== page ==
But should the challenged toss his stick aside, the waiting in the crowd stops and the frantic energy reverberates around the building. Once that stick hits the ice, the gloves are chucked aside scant milliseconds later. The player who initiated this challenge will return in kind, and it’ll be on. This is where the referee or linesman begins a mad dash towards the ensuing confrontation to make sure it stays within the accepted norms and doesn’t become a one-sided bloodletting where a player could be exposed to potentially serious injury.
In reality, it’s a noble but futile notion. Two men who are essentially well paid prison guards are about to engage in bare knuckle fighting on a 200 foot stretch of rock hard unforgiving frozen water. Somebody is extremely likely to get hurt. The anticipation is over and it’s go time. They circle, feeling each other out. Each waits for the first salvo, not wanting to expose themselves to a counter punch, but they both know, that should they wait too long, the zebras will have the ability the chance to break this up.
Invariably, someone fires off a punch. Typically, in today’s hockey world, most of these guys have become proficient with throwing punches with both hands, so usually it’s an offhand jab to set up something else. The other party bides his time, taking it or ducking it. Each looks for that shot squarely to the jaw to put this one away decisively. That punch may come. It may not. Regardless, when they’ve danced this dance, which seldom lasts more than 60 seconds or so, they are saluted by the adoring public and the sound of 36 sticks tapping on the ice, both benches joining in the adulation of their ‘sheriff’. These 2 players are now escorted to the penalty box or ‘sin bin’ as it is known to serve a 5 minute penance to atone for their infraction.
More oft than not, play remains 5 skaters aside after a fight, but sometimes there are additional charges that result in a team having to ‘kill off’ a penalty. Some of these infractions include, but are not limited to: one player engaging in fisticuffs with a visor while his opponent did not have one (You are expected to remove that incident to fighting so as not to have an unfair advantage),failure to secure the fight strap to your pants (it keeps a player from tearing his own jersey off, which would render him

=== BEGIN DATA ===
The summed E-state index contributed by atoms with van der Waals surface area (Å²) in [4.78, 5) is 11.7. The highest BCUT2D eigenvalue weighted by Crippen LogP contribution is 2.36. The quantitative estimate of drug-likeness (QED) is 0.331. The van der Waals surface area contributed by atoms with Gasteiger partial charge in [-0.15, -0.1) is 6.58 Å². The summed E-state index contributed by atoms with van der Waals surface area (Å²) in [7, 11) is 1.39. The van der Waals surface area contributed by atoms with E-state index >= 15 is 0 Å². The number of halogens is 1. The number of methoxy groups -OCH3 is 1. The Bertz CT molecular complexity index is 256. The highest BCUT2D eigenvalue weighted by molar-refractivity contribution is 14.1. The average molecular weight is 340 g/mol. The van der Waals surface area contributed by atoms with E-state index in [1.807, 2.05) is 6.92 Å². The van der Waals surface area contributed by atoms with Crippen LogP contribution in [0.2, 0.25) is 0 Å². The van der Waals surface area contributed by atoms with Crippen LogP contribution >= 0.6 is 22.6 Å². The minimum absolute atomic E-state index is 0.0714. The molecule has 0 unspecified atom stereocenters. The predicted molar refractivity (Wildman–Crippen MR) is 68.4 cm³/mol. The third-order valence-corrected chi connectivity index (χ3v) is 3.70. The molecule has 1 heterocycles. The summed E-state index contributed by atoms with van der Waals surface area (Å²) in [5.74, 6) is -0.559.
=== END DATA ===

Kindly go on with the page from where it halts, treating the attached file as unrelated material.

difficult to grab), the charge of being the third man in (which simply means that one of the players wasn’t an initial participant and came to the defense of an overmatched teammate) and lastly, the scourge of old-time hockey, the instigator rule, which we’ll get to in a bit. Additional penalties may stem from the incident that led to the fracas, be it a questionable hit or some other breaching of hockey etiquette.
It’s not always the enforcer/goon who partakes in the fisticuffs. Sometimes, an energy player (a player with slightly more skills than your enforcer but not a superstar) will be involved, or a defenseman or forward will throw a big hit the other team objects to and it’ll stem from that. Other times, the hatred, the passion of a rivalry takes over, and you end up with a spectacle known as a line-brawl, where each of the 5 skaters on the ice pair up with their counterpart and there’s an all out Donnybrook.
Occasionally here, you get the white elephant of hockey fights, a goalie fight. These are seldom flashpoint incidents, reacting to one thing or another. Rather, these are slow builds. They stem from ‘last Tuesday’, or the April prior when you were playing out the string and they were gearing up for the playoffs. Regardless, there’s a breadcrumb trail. You can see it building.
Typically, the league can too, and it’ll attempt to deescalate the situation by contacting both teams and imploring cooler heads to prevail, assigning it’s best referees to police the action, or through supplemental discipline to ensure the likely combatants on either side are dissuaded from stirring the pot. If the league fails to act decisively,
the team that feels wronged will. And often times, it’ll act with swift and devastating efficiency.
The New York Islanders perpetrated one such ‘collection of a debt’ on February 11th of this past year. The week prior, their goaltender had been knocked unconscious and sustained a fracture of his cheekbone while fighting the goaltender for the Pittsburgh Penguins. The Isles goalie was attempting to get one of the Penguins to answer for an objectionable hit from earlier in the game which had led to a concussion.
Likewise, several Islanders were steaming from hits that had gone unpunished earlier still that season or even way back from the season prior. Having come to the conclusion that the league was not inclined to reign in one of its more profitable franchises for skirting the rules and bullying one of its also-rans, the Islanders, in a tradition harkening back to their glory years of goal scoring and pugilism, unleashed a 9-2 drubbing upon Pittsburgh and then took to settling the fisticuffs portion of the ledger.
What happened that night was something reminiscent of the cult classic ‘Slapshot’, where there were 9 fights, over 10 ejections, 3 suspensions , team fines and a laundry list of barbs fired back and forth through the media.
Coupled with the brawl filled between the Bruins and Les Habitants De Montreal earlier that week, ‘old time hockey’ was back in the public eye. Furthermore, the media had some ammunition to reignite the debate on fighting in hockey. For their part in the setting off the firestorm and ensuing controversy, the Islanders were entirely unapologetic. The media were abhorrent, whilst the fans of the league saw something long-lost coming back and reacted largely with… glee.
To be continued.
Follow Vinny on twitter or be prepared to drop the mitts: @RoseTintedVisor